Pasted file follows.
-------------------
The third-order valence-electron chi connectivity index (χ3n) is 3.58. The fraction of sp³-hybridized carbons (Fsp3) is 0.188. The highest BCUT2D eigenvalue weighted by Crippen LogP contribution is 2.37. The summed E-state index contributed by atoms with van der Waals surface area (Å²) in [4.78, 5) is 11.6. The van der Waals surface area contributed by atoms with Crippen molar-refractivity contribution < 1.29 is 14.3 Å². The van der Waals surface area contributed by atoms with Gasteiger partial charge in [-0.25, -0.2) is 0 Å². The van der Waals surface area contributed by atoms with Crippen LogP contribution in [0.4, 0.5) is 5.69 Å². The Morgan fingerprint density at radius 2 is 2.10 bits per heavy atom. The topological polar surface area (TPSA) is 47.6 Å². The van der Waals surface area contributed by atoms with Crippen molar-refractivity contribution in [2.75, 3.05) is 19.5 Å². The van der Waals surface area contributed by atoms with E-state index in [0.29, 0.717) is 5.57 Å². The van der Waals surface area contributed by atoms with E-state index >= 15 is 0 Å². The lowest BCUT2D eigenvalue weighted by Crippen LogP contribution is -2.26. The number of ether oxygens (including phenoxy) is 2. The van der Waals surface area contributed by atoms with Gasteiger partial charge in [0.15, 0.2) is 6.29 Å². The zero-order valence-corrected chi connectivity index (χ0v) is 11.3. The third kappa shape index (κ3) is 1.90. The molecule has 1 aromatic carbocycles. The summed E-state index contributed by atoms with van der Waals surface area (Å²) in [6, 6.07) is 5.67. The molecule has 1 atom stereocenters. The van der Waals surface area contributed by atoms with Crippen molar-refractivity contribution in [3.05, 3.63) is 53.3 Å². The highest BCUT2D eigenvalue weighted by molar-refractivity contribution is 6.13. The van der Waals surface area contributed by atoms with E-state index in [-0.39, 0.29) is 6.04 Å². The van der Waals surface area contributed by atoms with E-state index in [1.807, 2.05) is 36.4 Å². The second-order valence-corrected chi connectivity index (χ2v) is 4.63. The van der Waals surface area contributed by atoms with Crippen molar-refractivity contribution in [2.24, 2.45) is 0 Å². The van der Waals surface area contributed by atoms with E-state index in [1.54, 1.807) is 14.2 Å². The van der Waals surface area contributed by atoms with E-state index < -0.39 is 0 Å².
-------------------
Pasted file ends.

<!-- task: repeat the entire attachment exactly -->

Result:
The third-order valence-electron chi connectivity index (χ3n) is 3.58. The fraction of sp³-hybridized carbons (Fsp3) is 0.188. The highest BCUT2D eigenvalue weighted by Crippen LogP contribution is 2.37. The summed E-state index contributed by atoms with van der Waals surface area (Å²) in [4.78, 5) is 11.6. The van der Waals surface area contributed by atoms with Crippen molar-refractivity contribution < 1.29 is 14.3 Å². The van der Waals surface area contributed by atoms with Gasteiger partial charge in [-0.25, -0.2) is 0 Å². The van der Waals surface area contributed by atoms with Crippen LogP contribution in [0.4, 0.5) is 5.69 Å². The Morgan fingerprint density at radius 2 is 2.10 bits per heavy atom. The topological polar surface area (TPSA) is 47.6 Å². The van der Waals surface area contributed by atoms with Crippen molar-refractivity contribution in [2.75, 3.05) is 19.5 Å². The van der Waals surface area contributed by atoms with E-state index in [0.29, 0.717) is 5.57 Å². The van der Waals surface area contributed by atoms with E-state index >= 15 is 0 Å². The lowest BCUT2D eigenvalue weighted by Crippen LogP contribution is -2.26. The number of ether oxygens (including phenoxy) is 2. The van der Waals surface area contributed by atoms with Gasteiger partial charge in [0.15, 0.2) is 6.29 Å². The zero-order valence-corrected chi connectivity index (χ0v) is 11.3. The third kappa shape index (κ3) is 1.90. The molecule has 1 aromatic carbocycles. The summed E-state index contributed by atoms with van der Waals surface area (Å²) in [6, 6.07) is 5.67. The molecule has 1 atom stereocenters. The van der Waals surface area contributed by atoms with Crippen molar-refractivity contribution in [3.05, 3.63) is 53.3 Å². The highest BCUT2D eigenvalue weighted by molar-refractivity contribution is 6.13. The van der Waals surface area contributed by atoms with E-state index in [-0.39, 0.29) is 6.04 Å². The van der Waals surface area contributed by atoms with E-state index in [1.807, 2.05) is 36.4 Å². The second-order valence-corrected chi connectivity index (χ2v) is 4.63. The van der Waals surface area contributed by atoms with Crippen molar-refractivity contribution in [2.24, 2.45) is 0 Å². The van der Waals surface area contributed by atoms with E-state index in [1.54, 1.807) is 14.2 Å². The van der Waals surface area contributed by atoms with E-state index < -0.39 is 0 Å².